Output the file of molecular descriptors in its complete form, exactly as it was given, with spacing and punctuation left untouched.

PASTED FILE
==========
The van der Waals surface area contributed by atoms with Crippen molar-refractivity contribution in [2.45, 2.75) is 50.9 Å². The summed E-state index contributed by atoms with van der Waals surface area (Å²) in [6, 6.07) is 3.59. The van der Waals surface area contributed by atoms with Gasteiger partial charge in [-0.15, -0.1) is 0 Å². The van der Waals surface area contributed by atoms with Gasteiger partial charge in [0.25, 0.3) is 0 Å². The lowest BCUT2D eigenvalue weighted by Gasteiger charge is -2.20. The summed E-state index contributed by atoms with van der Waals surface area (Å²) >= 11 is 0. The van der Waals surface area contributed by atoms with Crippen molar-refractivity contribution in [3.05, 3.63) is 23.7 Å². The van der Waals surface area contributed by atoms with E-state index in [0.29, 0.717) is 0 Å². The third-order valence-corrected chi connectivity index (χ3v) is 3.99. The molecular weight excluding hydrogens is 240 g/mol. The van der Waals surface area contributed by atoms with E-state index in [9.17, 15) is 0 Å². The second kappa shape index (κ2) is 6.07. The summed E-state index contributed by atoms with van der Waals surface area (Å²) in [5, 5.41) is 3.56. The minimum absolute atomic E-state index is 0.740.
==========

The van der Waals surface area contributed by atoms with Crippen molar-refractivity contribution in [2.45, 2.75) is 50.9 Å². The summed E-state index contributed by atoms with van der Waals surface area (Å²) in [6, 6.07) is 3.59. The van der Waals surface area contributed by atoms with Gasteiger partial charge in [-0.15, -0.1) is 0 Å². The van der Waals surface area contributed by atoms with Gasteiger partial charge in [0.25, 0.3) is 0 Å². The lowest BCUT2D eigenvalue weighted by Gasteiger charge is -2.20. The summed E-state index contributed by atoms with van der Waals surface area (Å²) >= 11 is 0. The van der Waals surface area contributed by atoms with Crippen molar-refractivity contribution in [3.05, 3.63) is 23.7 Å². The van der Waals surface area contributed by atoms with E-state index in [0.29, 0.717) is 0 Å². The third-order valence-corrected chi connectivity index (χ3v) is 3.99. The molecular weight excluding hydrogens is 240 g/mol. The van der Waals surface area contributed by atoms with E-state index in [9.17, 15) is 0 Å². The second kappa shape index (κ2) is 6.07. The summed E-state index contributed by atoms with van der Waals surface area (Å²) in [5, 5.41) is 3.56. The minimum absolute atomic E-state index is 0.740.